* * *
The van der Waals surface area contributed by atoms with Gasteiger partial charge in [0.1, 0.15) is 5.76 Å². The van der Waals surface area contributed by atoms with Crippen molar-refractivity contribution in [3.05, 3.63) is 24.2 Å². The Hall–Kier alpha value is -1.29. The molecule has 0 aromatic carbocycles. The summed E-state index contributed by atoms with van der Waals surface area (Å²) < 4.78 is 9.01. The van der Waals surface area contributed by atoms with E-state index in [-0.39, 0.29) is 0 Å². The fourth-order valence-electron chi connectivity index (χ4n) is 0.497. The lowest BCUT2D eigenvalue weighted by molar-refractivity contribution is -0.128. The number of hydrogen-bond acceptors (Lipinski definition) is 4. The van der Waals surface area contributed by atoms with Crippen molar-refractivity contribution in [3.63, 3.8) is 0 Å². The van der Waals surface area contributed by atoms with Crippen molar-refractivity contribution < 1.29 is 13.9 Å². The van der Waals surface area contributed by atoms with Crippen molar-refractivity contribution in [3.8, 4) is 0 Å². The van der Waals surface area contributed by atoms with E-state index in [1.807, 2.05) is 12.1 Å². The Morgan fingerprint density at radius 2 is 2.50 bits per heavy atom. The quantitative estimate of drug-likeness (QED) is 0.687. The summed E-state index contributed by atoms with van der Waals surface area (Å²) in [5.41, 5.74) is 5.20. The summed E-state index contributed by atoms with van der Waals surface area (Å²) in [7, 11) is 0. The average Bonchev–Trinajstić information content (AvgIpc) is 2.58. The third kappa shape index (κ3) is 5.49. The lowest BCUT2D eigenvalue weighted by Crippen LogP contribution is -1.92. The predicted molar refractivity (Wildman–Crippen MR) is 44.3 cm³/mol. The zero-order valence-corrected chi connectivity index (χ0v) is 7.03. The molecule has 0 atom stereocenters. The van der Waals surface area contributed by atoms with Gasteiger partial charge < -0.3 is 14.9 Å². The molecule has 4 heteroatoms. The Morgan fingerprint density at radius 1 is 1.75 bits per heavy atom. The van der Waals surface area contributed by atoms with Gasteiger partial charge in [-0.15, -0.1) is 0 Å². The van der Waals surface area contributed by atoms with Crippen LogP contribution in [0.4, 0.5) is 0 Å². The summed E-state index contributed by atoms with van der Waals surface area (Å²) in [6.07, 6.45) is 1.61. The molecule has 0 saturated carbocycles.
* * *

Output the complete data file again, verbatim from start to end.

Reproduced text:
The van der Waals surface area contributed by atoms with Gasteiger partial charge in [0.1, 0.15) is 5.76 Å². The van der Waals surface area contributed by atoms with Crippen molar-refractivity contribution in [3.05, 3.63) is 24.2 Å². The Hall–Kier alpha value is -1.29. The molecule has 0 aromatic carbocycles. The summed E-state index contributed by atoms with van der Waals surface area (Å²) < 4.78 is 9.01. The van der Waals surface area contributed by atoms with E-state index in [-0.39, 0.29) is 0 Å². The fourth-order valence-electron chi connectivity index (χ4n) is 0.497. The lowest BCUT2D eigenvalue weighted by molar-refractivity contribution is -0.128. The number of hydrogen-bond acceptors (Lipinski definition) is 4. The van der Waals surface area contributed by atoms with Crippen molar-refractivity contribution in [3.63, 3.8) is 0 Å². The van der Waals surface area contributed by atoms with Crippen molar-refractivity contribution < 1.29 is 13.9 Å². The van der Waals surface area contributed by atoms with Crippen molar-refractivity contribution in [3.8, 4) is 0 Å². The van der Waals surface area contributed by atoms with E-state index in [1.807, 2.05) is 12.1 Å². The Morgan fingerprint density at radius 2 is 2.50 bits per heavy atom. The quantitative estimate of drug-likeness (QED) is 0.687. The summed E-state index contributed by atoms with van der Waals surface area (Å²) in [5.41, 5.74) is 5.20. The summed E-state index contributed by atoms with van der Waals surface area (Å²) in [7, 11) is 0. The average Bonchev–Trinajstić information content (AvgIpc) is 2.58. The third kappa shape index (κ3) is 5.49. The lowest BCUT2D eigenvalue weighted by Crippen LogP contribution is -1.92. The predicted molar refractivity (Wildman–Crippen MR) is 44.3 cm³/mol. The zero-order valence-corrected chi connectivity index (χ0v) is 7.03. The molecule has 0 atom stereocenters. The van der Waals surface area contributed by atoms with Gasteiger partial charge < -0.3 is 14.9 Å². The molecule has 4 heteroatoms. The Morgan fingerprint density at radius 1 is 1.75 bits per heavy atom. The van der Waals surface area contributed by atoms with Gasteiger partial charge in [-0.15, -0.1) is 0 Å². The van der Waals surface area contributed by atoms with Crippen LogP contribution in [0.4, 0.5) is 0 Å². The summed E-state index contributed by atoms with van der Waals surface area (Å²) in [6.07, 6.45) is 1.61. The molecule has 0 saturated carbocycles.